The other day I posted about a new iPad Shakespeare app being developed by Luminary Digital Media. It seems to be iPad-meets-early-texts week. The latest installment of The Jewish Review of Books includes a review by Elli Fischer of ArtScroll Digital Library’s Schottenstein Talmud App, Version 1.0. In addition to a review of the app itself, Fischer’s piece offers a provocative overview of the implications of digital technology for the study and comprehension of the Talmudic commentary tradition. Here is what he has to say about the natural fit between hypertext and exegesis as realized in the app:
[O]ne can see that ArtScroll has only begun to exploit the great explanatory and expressive power that the app makes possible. Not only will one be able to swim in “the sea of Talmud” and its commentaries without ever either entering the Beit Midrash or leaving one’s seat (both of which are, arguably, losses), but the touchscreen app may actually be better suited to conveying the depth of the Talmud, with its bottomless commentary and endless allusions. ArtScroll says that future updates will provide hyperlinks to the original sources cited in the commentary, and between the commentaries of different tractates.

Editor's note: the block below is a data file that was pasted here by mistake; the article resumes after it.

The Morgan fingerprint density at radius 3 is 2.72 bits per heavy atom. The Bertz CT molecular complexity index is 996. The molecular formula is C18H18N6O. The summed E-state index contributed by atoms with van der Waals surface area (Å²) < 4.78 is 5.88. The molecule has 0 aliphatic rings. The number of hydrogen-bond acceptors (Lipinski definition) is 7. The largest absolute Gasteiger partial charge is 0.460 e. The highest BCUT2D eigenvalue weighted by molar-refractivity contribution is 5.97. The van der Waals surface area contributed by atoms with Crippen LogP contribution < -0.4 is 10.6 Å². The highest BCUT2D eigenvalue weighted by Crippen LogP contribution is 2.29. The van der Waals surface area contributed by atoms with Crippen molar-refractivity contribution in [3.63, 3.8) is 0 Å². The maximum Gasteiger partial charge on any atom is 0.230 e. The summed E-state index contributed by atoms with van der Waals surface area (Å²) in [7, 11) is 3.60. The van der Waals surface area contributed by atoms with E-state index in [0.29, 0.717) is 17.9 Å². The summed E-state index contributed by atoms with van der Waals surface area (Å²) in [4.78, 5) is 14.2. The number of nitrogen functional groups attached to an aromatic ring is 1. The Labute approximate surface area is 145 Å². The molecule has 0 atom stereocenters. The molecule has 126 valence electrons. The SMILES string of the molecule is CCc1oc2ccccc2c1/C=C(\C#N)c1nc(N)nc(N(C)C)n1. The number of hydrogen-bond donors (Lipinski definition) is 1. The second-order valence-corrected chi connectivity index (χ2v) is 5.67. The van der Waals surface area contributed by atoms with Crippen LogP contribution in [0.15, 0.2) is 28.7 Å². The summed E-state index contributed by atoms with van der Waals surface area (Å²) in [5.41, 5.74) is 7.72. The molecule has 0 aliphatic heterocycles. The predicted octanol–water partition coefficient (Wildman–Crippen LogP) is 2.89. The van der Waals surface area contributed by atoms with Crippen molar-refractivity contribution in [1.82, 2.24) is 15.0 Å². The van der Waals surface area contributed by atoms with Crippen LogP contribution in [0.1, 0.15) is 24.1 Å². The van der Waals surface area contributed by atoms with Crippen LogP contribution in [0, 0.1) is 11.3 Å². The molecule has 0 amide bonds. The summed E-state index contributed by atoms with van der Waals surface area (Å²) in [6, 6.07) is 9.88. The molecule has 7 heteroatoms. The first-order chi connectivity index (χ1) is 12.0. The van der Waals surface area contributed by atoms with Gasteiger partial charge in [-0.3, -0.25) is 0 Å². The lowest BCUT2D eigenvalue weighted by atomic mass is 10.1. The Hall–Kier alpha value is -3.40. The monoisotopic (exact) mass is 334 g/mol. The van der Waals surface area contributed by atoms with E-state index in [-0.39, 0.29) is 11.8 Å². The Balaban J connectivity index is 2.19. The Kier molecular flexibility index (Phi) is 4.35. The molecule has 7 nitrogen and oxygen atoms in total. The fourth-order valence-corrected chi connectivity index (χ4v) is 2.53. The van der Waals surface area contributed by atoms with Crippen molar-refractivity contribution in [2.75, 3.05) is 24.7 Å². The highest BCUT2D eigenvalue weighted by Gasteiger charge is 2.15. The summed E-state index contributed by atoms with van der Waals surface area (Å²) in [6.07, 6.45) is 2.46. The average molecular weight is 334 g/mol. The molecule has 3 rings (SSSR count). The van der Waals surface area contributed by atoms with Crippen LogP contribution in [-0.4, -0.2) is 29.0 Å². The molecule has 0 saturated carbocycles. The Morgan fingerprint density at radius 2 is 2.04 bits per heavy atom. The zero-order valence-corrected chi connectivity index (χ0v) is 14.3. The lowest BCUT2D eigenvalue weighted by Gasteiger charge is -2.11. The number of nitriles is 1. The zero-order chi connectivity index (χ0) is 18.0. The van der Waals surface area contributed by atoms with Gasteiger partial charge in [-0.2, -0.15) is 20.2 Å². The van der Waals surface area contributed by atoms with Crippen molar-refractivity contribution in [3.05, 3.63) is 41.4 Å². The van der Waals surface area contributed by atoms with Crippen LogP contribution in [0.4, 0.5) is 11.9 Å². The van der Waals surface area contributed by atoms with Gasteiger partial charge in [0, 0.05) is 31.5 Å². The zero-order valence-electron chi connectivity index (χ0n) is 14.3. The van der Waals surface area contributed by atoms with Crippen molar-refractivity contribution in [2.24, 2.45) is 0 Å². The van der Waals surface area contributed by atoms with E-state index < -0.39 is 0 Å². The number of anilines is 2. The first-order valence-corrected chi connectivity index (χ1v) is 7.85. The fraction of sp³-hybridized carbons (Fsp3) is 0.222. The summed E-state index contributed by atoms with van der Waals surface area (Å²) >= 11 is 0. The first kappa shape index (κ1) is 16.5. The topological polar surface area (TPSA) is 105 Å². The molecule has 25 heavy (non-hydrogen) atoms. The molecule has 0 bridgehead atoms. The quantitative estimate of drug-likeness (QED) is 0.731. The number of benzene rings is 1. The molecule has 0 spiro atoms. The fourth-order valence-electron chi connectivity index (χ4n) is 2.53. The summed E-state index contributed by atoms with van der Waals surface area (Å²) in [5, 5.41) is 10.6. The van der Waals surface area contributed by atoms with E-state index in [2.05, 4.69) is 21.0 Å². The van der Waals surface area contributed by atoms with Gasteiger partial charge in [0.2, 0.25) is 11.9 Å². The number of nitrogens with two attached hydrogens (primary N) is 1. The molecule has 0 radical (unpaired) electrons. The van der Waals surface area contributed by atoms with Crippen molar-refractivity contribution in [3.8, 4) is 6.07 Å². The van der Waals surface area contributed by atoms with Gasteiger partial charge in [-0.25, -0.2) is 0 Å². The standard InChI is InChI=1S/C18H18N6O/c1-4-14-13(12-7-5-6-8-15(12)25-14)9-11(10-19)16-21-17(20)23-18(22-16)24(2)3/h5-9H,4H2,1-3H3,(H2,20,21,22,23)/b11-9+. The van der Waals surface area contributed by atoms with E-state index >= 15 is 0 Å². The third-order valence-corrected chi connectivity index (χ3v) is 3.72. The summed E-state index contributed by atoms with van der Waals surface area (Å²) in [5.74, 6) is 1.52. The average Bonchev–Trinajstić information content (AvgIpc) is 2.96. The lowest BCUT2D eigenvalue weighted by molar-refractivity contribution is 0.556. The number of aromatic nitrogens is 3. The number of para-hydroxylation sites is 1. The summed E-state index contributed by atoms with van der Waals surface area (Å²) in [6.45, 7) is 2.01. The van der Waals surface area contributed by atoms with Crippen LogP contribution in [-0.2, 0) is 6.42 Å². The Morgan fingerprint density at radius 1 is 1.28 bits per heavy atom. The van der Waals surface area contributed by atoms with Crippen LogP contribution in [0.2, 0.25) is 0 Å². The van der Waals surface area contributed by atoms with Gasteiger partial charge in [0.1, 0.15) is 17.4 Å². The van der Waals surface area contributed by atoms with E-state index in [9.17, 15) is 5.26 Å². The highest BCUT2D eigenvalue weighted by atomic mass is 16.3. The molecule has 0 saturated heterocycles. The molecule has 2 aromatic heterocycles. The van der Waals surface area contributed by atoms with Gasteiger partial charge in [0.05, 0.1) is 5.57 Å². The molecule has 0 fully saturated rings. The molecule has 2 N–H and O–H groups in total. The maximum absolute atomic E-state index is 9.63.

Scholars of the Christian commentary tradition have made similar observations, and any number of medievalists have shown the compelling analogies between hypertext linkage and medieval biblical exegesis (most recently David Salomon, whose provocative Introduction to the Glossa Ordinaria as Hypertext was published a few months ago by University of Wales Press).
Here is a screen shot, just to give a taste of what the ArtScroll app looks like:
Here’s an interesting piece from The Times of Israel that discusses ArtScroll’s decision to make the app independent of the internet following the initial download (as a warning screen puts it upon loading, “This app does not require the Internet for daily use. Following the ruling of leading rabbinic authorities, web devices should be used only with filters”).